Welcome to our plot!

I'm Hazel, and in Nov 2006 my friend Jane and I took on a half plot at Hill Allotments, Sutton Coldfield - we want the satisfaction of growing and eating our own fruit and veg, and to improve our diet (and fitness!).

This is the story of what happened next...........

Sunday, July 24, 2011


... and the picking is eaaaaaaaasy.

What is really good about Summer is not just that there are zillions of yummy things growing and ready for picking, but that aren't many horrible jobs that you should be doing.

Apart from some weeding (easy peasy in the raised beds), it's courgettes, lettuce, dwarf beans, broad beans, and carrots all the way. Hurrah!

And when I'm taking a breather from that lot I can stuff my face with raspberries - the summer ones have come to an end now, just as the Autumn ones are kicking in.

Mind you, what will be a horrible job (as it involves netting) to be done soon will be to clear the pea wigwams and broad beans so that I can get the brassicas planted out from where they are in the nursery bed.

I'm having a bit of a dither about that as I'm not sure how soon I can take the pods from the (dead) pea plants that I am saving for seed for next year. Advice welcomed on that one.

The french beans win the prize for the most generous croppers at the moment - even above the courgettes - I picked half a carrier bag full again this evening. And where they win over the courgettes is that they freeze wonderfully too - with a quick snip to top & tail and then they are lined up like soldiers in small bags to freeze.


Tuesday, July 12, 2011

Courgette Season Starts ... NOW!

It is, of course, a very busy time of the year at the Hill - although a lot of the busyness comprises the same ol' job. Namely, weeding. And then some.

Squashing asparagus beetles is the other ongoing job - but there are fewer each time I go to the Hill, so perhaps I am winning the battle there.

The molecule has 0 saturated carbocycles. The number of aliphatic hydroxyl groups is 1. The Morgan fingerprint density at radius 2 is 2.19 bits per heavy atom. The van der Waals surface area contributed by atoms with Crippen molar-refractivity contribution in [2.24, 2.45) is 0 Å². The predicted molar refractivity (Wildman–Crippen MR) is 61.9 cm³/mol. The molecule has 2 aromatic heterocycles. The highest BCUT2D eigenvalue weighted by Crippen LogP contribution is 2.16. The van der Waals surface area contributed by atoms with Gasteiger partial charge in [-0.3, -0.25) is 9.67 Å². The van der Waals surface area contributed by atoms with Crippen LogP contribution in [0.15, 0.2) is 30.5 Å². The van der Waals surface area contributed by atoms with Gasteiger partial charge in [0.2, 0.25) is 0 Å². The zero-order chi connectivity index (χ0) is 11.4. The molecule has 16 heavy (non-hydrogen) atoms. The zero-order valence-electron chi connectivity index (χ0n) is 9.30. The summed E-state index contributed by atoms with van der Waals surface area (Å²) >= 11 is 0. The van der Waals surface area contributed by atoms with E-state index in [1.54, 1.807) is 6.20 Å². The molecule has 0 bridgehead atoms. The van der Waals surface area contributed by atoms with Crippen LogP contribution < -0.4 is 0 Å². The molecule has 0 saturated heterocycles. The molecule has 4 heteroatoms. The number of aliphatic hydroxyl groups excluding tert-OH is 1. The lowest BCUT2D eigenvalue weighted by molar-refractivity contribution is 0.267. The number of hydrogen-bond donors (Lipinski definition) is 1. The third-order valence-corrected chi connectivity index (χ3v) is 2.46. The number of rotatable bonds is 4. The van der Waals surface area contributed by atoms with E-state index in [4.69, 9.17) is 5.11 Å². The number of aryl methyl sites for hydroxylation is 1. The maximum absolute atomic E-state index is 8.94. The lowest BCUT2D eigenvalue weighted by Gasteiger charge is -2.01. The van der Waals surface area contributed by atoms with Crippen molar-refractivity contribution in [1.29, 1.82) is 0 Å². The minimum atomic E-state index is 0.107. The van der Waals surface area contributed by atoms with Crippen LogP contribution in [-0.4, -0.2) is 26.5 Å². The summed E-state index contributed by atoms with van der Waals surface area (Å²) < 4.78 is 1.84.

We're enjoying a spell of mostly warm, mostly dry weather (I think that it is called 'Summer') which is bringing the crops on a treat (and the weeds) and everything is looking very good.

In between weeding is the best bit - picking gorgeous fruit and vegetables to eat.

Tonight alone I have dug up or picked:

- the garlic crop (and planted an extremely late bag of shallots in a spirit of optimism)
- the last of the first early potatoes (red duke of york*)
- the first of the dwarf french beans (emp of russia)
- carrots
- the first of the courgettes. Delicious! The real first sign of summer!
- broad beans
- raspberries, eaten on the spot

Yum, yum, yum!

*red duke of york potatoes. Not a good one for me, as it turns out - a total of just 17 potatoes dug up from six plants; then when gently simmered for 12 minutes, they turn into potato soup. One which I will NOT be growing again. Live and learn.

Sunday, July 03, 2011

Just When It Was Going So Well...

Going to the Hill at this time of year consists of a great deal of picking peas, broad beans, sweet peas, mange tout, strawberries, raspberries, garlic, onion & potatoes.